Prokaryotic Cells

Prokaryotic Cell Structure Bacterial Cell Structure Mariana Ruiz Villarreal/Wikimedia Commons Prokaryotes are single-celled organisms that are the earliest and most primitive forms of life on earth. As organized in the Three Domain System, prokaryotes include bacteria and archaeans. Prokaryotes are able to live and thrive in various types of environments including extreme habitats such as hydrothermal vents, hot springs, swamps, wetlands, and the guts of animals. Prokaryotic Cell Structure Prokaryotic cells are not as complex as eukaryotic cells.

They have no true nucleus as the DNA is not contained within a membrane or separated from the rest of the cell, but are coiled up in a region of the cytoplasm called the nucleoid. Using bacteria as our sample prokaryote, the following structures can be found in bacterial cells: * Capsule – Found in some bacterial cells, this additional outer covering protects the cell when it is engulfed by other organisms, assists in retaining moisture, and helps the cell adhere to surfaces and nutrients. Cell Wall – Outer covering of most cells that protects the bacterial cell and gives it shape. * Cytoplasm – A gel-like substance composed mainly of water that also contains enzymes, salts, cell components, and various organic molecules. * Cell Membrane or Plasma Membrane – Surrounds the cell’s cytoplasm and regulates the flow of substances in and out of the cell. * Pilli – Hair-like structures on the surface of the cell that attach to other bacterial cells.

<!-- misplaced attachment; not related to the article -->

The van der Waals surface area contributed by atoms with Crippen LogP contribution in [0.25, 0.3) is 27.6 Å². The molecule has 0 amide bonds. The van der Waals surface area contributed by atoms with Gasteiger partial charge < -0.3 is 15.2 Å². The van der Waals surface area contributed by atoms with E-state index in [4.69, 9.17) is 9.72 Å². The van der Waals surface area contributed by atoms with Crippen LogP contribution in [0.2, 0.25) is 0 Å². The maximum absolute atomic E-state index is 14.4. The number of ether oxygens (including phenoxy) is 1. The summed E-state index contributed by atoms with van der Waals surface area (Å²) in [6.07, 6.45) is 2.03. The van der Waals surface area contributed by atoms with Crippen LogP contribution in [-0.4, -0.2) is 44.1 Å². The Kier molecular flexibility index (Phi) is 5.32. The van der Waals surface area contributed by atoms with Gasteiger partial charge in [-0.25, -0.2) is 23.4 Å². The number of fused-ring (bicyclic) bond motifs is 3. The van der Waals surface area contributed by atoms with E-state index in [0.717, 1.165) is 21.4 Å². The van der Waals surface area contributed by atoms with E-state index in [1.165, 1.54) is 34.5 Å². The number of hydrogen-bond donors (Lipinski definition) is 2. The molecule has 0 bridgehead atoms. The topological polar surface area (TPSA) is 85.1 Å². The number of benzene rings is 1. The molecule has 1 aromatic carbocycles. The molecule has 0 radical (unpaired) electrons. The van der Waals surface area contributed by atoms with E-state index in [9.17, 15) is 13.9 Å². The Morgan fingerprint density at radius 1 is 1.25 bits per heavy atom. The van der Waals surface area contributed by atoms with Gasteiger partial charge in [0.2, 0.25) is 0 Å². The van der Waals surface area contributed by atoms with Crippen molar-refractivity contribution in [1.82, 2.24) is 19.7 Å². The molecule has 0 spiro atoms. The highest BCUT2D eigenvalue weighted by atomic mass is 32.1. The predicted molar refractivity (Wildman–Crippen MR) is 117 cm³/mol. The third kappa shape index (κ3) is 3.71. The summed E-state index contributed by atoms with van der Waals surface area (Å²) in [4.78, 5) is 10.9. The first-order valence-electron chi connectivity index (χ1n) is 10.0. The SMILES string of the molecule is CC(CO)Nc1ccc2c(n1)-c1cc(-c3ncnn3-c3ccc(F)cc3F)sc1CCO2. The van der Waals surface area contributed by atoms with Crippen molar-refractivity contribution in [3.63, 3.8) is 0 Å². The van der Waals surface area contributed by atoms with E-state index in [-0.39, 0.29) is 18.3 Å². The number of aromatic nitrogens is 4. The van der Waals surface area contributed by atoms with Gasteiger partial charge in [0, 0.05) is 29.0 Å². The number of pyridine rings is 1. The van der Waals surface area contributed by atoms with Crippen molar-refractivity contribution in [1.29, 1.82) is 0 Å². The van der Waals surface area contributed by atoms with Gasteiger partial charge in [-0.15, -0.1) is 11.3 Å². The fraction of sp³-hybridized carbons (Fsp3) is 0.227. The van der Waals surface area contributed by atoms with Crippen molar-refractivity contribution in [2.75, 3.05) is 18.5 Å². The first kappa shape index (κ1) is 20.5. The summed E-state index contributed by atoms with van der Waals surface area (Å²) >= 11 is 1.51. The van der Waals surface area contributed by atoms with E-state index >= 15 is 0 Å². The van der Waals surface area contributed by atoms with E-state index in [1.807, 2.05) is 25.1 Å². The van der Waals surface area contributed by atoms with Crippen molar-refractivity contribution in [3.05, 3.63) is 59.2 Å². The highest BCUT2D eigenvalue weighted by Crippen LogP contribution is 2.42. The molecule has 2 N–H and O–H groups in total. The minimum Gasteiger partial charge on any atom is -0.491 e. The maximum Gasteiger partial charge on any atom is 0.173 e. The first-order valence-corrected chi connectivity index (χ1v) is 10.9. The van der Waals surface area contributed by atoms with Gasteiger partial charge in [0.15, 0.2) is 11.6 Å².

Shorter pili called fimbriae help bacteria attach to surfaces. * Flagella – Long, whip-like protrusion that aids in cellular locomotion. * Ribosome’s – Cell structures responsible for protein production. * Plasmids – Gene carrying, circular DNA structures that are not involved in reproduction. * Nucleiod Region – Area of the cytoplasm that contains the single bacterial DNA molecule.